Lemon Myrtle Tart with Wattleseed

Photo by Dom O'Donnell

Photo by Dom O'Donnell

Citrus sweets are THE BEST. Originally this was going to be a lemon meringue pie, to try and force a kind of childhood nostalgia. But by the end of the night I could not be fucked making meringue. You could do that, or just serve this with some cream or ice cream to balance out the citrus flavour. Still pretty good by itself. 

I like getting the whole roasted wattleseed and crushing them myself, because the smell and flavour is insane, but you can buy pre-ground instead. You can also buy lemon myrtle syrup a lot of places, I just make my own because Veronica gave me the leaves when we were at Witjuti Grub Nursery. 

You need to start the lemon curd at least a few hours before serving - preferably overnight. 

For the lemon curd bit

4 lemons, juice and rind only. Take the rind off with a fine grater. 
4 egg yolks
65 gms cornflour
175 gms caster sugar

Lemon Myrtle Syrup

6 dried lemon myrtle leaves
1 cup caster sugar
1 cup water

For the crust bit

200gms plain flour
100gms caster sugar
125gm cold unsated butter
2 tablespoons ground roasted wattleseed

Put the lemon juice and rind in a bowl over the saucepan of simmering  water. Combine the cornflour and about 1/4 of a cup of water together in a separate bowl (add more water if it goes weird) and then mix that into the lemon mixture.

Add 1 cup of boiling water and whisk quickly until it thickens up. Remove from heat and add egg yolks, sugar and butter, constantly whisking the mixture quickly. Refrigerate for an hour or so. 

Add the ingredients for the lemon myrtle syrup into a saucepan and cook on a medium heat until the sugar had dissolved. Leave to simmer on a low heat, tasting every now and then until it has the kind of lemon myrtle flavour you want, Stir quickly through the lemon curd, then put it back in the fridge.

If you've got a food processor, you can make the crust by processing all the ingredients together until they become a kind of loose dough. If not, you can grate the butter with a cheese grater into the flour and sugar and then mix it together with your hands/a fork. I like when there's still some buttery bits but that's not 'good pastry'. You just want it to all be sticking together.

Refrigerate the dough for about an hour, then either roll it out, or just press it into a tart tray. I've given up trying to make pastry that you can actually take out of the tray, so I always just commit to my tarts being messy and ugly to eat. If you know how to make proper shortcrust pastry then for the love of god do that.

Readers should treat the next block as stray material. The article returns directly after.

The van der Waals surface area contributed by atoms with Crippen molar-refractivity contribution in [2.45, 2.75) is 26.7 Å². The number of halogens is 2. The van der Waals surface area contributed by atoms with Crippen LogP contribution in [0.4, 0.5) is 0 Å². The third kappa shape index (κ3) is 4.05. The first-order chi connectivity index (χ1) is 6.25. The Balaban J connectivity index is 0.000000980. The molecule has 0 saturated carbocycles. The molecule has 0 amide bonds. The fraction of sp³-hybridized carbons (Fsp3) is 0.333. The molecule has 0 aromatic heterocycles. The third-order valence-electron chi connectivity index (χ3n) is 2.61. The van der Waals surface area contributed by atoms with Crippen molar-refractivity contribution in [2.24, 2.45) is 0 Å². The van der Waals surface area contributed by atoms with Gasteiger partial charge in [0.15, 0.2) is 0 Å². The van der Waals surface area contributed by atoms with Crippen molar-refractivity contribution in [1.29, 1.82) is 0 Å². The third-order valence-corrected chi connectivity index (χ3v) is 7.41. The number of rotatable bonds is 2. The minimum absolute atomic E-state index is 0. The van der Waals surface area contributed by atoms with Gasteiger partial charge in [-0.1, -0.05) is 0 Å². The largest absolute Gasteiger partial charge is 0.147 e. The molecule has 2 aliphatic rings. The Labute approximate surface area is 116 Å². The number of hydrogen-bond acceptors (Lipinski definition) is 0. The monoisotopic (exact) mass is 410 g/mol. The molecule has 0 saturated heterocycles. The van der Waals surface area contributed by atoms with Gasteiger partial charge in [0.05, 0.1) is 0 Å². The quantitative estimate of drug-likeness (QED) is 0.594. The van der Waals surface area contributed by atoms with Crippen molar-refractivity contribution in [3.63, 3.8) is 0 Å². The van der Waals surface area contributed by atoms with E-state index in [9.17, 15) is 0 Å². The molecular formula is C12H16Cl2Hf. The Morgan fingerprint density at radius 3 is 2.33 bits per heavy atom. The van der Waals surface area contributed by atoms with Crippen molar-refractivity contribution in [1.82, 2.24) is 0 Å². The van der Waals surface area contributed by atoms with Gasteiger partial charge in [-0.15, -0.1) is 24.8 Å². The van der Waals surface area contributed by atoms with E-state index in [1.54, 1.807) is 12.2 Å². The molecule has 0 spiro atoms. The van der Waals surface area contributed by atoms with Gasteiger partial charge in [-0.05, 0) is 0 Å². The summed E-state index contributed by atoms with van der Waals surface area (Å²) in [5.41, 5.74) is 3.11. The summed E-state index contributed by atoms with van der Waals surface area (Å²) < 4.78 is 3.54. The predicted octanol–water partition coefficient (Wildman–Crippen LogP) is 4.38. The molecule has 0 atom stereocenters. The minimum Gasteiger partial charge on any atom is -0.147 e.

Blind bake the pastry for 15 minutes, or until it's golden brown. Then taking the baking paper off and bake for another 5 minutes. Leave to cool, then spoon the lemon curd into the pastry base. Sprinkle with ground wattleseed. And flowers if you're a huge wanker. 

Photo by Dom O'Donnell

Photo by Dom O'Donnell



Davidson Plum Sauce Chicken

Photo by Dom O'Donnell

Photo by Dom O'Donnell

Davidson Plums fresh are too sour to eat - but this sourness seemed to me like a perfect fit for a kind of sweet, sticky Chinese sauce cause it could hold up to the strong spices. The flavour comes through strongly in this recipe - they taste nothing like actual plums. The type we used are Queensland Davidson plums, or Ooray.

Obviously you can use regular plums in this if you like (and a bit less sugar), or just Davidson plums (Veronica very kindly gave us some frozen plum pine when we visited so I used them too. You can order frozen Davidson Plums from Dreamtime Kullilla Art in Redcliffe if you're in Brisbane, from Taste Australia Bushfood Shop and from plenty of other bushfood suppliers on the internet.

It’s best to make this a couple of days before you’re serving it – it gets better with time.  


Plum Sauce

1 tablespoon Chinese five spice
¾ cup brown sugar
2 cups Davidson plums (defrosted)
1 cup plum pine (defrosted)
1 tablespoon crushed fresh ginger
1 onion, very thinly sliced
2 teaspoons cayenne pepper
1 tablespoon ground cloves
1 tablespoon ground ginger
White pepper
3 cups apple cider vinegar
2 cloves garlic, crushed and roughly chopped

Basting mixture

1 cup honey
1 cup olive oil


1 cup brown rice
1 sweet potato cut into small (1cm) squares
½ cup roughly chopped saltbush
1 tablespoon crushed ginger
Zest of a lemon

1 whole chicken

Fry garlic, fresh ginger and onion in a splash of vegetable oil (olive oil is fine it’s just better if it doesn’t have much flavor) until soft, then add cayenne pepper, cloves, five spice and ground ginger until the spices have cooked (around 2-3 mins).

Add the Davidson plums and native riberries, and bring to a simmer. Then add the sugar and vinegar and one cup of water. Taste the mixture regularly – you may need to add more sugar if the mixture is too bitter/acidic.

Play around with the flavours – you want it to be fairly sweet and spiced but still pretty tangy. Simmer the sauce until it’s thick and shiny. Put into a jar or Tupperware container and store at room temperature for at least a day, then you can put it in the fridge.  

For the stuffing, cook the rice, then fry the sweet potato in some olive oil for about 10-15 mins or until it’s cooked through. Add the ginger and saltbush and cook until ginger is starting to brown. Add the zest, then take off the heat and add to the cooked rice, with a splash more olive oil and some salt and pepper.